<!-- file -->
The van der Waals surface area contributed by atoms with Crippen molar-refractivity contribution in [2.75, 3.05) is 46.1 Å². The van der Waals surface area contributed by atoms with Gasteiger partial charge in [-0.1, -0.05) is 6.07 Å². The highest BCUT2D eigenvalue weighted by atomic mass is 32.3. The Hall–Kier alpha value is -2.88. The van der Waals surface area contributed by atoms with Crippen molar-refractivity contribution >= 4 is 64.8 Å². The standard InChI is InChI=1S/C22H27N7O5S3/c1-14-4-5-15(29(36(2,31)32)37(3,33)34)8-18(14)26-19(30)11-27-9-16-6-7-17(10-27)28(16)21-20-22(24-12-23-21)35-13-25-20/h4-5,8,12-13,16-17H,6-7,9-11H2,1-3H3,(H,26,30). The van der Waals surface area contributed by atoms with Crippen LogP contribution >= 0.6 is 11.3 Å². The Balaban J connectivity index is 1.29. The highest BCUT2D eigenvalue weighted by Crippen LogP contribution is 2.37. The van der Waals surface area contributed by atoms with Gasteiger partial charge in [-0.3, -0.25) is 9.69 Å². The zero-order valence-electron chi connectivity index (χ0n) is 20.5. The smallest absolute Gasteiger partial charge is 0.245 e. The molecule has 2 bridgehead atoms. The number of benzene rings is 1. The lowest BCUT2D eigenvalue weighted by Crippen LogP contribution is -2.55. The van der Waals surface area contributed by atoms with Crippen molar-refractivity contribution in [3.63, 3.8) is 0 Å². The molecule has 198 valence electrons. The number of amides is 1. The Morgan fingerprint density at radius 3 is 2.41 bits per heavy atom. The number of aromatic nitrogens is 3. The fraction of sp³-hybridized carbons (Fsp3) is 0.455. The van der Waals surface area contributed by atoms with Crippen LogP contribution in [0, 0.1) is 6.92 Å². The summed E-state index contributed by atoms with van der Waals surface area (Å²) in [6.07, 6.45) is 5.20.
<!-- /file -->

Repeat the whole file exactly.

The van der Waals surface area contributed by atoms with Crippen molar-refractivity contribution in [2.75, 3.05) is 46.1 Å². The van der Waals surface area contributed by atoms with Gasteiger partial charge in [-0.1, -0.05) is 6.07 Å². The highest BCUT2D eigenvalue weighted by atomic mass is 32.3. The Hall–Kier alpha value is -2.88. The van der Waals surface area contributed by atoms with Crippen molar-refractivity contribution >= 4 is 64.8 Å². The standard InChI is InChI=1S/C22H27N7O5S3/c1-14-4-5-15(29(36(2,31)32)37(3,33)34)8-18(14)26-19(30)11-27-9-16-6-7-17(10-27)28(16)21-20-22(24-12-23-21)35-13-25-20/h4-5,8,12-13,16-17H,6-7,9-11H2,1-3H3,(H,26,30). The van der Waals surface area contributed by atoms with Crippen LogP contribution >= 0.6 is 11.3 Å². The Balaban J connectivity index is 1.29. The highest BCUT2D eigenvalue weighted by Crippen LogP contribution is 2.37. The van der Waals surface area contributed by atoms with Gasteiger partial charge in [-0.3, -0.25) is 9.69 Å². The zero-order valence-electron chi connectivity index (χ0n) is 20.5. The smallest absolute Gasteiger partial charge is 0.245 e. The molecule has 2 bridgehead atoms. The number of benzene rings is 1. The lowest BCUT2D eigenvalue weighted by Crippen LogP contribution is -2.55. The van der Waals surface area contributed by atoms with Crippen molar-refractivity contribution in [3.63, 3.8) is 0 Å². The molecule has 198 valence electrons. The number of amides is 1. The Morgan fingerprint density at radius 3 is 2.41 bits per heavy atom. The number of aromatic nitrogens is 3. The fraction of sp³-hybridized carbons (Fsp3) is 0.455. The van der Waals surface area contributed by atoms with Crippen LogP contribution in [0, 0.1) is 6.92 Å². The summed E-state index contributed by atoms with van der Waals surface area (Å²) in [6.07, 6.45) is 5.20.